Thursday, 4 June 2009

Why Windows 7's netbook success isn't a slam-dunk

Microsoft officials are trumpeting this week, via a new posting on the Windows Blog, that PC World, the largest electronics retailer in the UK, is removing Linux netbooks from all their stores and “going all-Windows.” Microsoft’s public line is consumers have spoken and they “want Windows because it’s the only OS that gives people the choice, compatibility, familiarity and simplicity they need.”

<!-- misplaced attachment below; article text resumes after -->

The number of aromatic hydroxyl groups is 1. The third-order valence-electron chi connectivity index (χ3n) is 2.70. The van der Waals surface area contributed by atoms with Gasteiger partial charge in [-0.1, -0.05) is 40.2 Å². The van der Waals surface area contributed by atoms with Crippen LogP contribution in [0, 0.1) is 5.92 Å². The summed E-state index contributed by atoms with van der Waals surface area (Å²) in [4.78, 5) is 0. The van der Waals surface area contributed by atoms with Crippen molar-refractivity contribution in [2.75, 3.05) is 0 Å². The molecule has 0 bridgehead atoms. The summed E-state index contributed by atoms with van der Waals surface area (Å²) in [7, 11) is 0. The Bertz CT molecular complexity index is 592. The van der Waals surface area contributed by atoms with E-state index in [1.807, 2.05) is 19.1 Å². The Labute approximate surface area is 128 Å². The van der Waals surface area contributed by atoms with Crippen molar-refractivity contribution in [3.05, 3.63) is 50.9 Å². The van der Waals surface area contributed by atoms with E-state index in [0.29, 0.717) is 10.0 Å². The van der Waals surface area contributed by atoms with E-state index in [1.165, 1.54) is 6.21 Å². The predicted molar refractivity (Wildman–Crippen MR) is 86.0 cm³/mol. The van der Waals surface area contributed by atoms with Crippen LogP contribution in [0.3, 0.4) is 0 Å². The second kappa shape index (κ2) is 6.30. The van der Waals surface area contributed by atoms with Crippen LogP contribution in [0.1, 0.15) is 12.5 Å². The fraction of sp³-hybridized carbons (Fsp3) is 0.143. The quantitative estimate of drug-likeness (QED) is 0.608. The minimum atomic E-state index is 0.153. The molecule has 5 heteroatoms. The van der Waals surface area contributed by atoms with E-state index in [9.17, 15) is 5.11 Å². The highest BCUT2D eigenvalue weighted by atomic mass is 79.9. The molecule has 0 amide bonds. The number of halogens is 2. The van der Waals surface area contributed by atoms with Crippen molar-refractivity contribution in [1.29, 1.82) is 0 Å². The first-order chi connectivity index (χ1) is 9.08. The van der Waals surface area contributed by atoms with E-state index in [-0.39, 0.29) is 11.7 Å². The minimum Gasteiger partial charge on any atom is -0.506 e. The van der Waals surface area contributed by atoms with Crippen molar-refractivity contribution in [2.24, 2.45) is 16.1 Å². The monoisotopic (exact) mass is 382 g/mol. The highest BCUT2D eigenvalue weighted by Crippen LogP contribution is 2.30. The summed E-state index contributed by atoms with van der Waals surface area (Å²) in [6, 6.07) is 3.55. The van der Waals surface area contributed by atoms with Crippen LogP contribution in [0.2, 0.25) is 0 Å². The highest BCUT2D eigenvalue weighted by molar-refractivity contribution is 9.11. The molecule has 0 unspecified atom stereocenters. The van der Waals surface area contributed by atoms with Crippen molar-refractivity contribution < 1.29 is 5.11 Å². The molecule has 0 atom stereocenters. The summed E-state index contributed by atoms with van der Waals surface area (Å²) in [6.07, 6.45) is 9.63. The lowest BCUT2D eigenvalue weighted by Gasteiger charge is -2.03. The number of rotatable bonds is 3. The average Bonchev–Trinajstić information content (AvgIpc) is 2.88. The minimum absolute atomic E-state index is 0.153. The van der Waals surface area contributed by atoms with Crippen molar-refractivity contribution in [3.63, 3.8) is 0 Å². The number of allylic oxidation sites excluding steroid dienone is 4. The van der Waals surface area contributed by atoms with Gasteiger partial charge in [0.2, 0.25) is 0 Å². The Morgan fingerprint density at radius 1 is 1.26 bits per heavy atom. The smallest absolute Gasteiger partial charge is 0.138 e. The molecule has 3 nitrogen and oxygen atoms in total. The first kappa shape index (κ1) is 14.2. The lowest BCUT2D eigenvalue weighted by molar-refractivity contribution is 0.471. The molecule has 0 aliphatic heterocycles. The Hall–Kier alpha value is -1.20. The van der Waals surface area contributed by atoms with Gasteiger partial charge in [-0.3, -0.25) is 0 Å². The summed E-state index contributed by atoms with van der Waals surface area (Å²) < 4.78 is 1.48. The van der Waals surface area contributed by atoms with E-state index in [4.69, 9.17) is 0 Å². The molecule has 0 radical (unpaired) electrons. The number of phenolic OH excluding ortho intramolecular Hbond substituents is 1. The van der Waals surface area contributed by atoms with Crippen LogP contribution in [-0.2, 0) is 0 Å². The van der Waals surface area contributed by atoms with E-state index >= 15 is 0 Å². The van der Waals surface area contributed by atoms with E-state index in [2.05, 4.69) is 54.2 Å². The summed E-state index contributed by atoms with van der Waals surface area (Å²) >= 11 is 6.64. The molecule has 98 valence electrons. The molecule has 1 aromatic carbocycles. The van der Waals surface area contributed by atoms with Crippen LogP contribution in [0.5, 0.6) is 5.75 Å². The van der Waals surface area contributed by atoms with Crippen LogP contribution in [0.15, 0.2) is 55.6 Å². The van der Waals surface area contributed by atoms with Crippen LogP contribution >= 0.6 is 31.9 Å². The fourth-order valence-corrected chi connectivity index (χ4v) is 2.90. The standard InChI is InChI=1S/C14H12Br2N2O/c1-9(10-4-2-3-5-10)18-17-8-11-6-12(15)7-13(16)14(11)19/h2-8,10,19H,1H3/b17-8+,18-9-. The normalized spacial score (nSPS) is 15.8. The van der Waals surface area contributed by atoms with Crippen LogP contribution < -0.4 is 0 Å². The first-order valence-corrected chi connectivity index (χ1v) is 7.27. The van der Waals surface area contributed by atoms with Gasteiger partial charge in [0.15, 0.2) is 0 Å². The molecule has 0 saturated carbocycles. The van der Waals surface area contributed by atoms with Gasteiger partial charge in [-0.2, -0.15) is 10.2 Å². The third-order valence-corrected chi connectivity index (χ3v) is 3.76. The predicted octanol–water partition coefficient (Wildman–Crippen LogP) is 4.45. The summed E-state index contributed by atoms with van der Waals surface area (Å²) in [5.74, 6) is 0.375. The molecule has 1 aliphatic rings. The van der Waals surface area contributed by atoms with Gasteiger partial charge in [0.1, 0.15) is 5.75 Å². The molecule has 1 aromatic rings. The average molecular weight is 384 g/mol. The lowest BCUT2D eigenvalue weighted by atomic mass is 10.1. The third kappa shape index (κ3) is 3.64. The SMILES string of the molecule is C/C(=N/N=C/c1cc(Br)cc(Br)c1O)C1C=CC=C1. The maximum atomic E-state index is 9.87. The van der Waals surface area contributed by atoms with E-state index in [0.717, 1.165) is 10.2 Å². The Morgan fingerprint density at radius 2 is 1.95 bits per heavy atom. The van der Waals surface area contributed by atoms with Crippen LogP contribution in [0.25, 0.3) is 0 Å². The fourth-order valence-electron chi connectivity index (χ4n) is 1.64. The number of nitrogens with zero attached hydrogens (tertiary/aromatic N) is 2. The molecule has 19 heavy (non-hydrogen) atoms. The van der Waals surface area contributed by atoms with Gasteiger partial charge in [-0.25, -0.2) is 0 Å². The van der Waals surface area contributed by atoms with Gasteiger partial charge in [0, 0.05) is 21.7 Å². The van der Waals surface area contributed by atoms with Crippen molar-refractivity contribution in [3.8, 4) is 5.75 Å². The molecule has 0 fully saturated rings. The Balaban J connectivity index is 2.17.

The post doesn’t mention that Microsoft offers PC makers XP at a cut-rate price (estimated to be about $15 per copy for netbooks, compared to an estimated $35-plus per-copy for XP on laptops/desktops. It fails to acknowledge how few netbooks are running Vista — because Vista’s hefty system requirements made that proposition impossible. The post doesn’t mention the growing number of Microsoft OEM partners who are working on Android/Linux netbooks. (The latest to join that pack: Acer, which is promising an Android-based netbook for Q3 2009.) And it fails to note that Microsoft still has not publicly announced how and if it plans to get Windows 7 on ARM-based netbooks.

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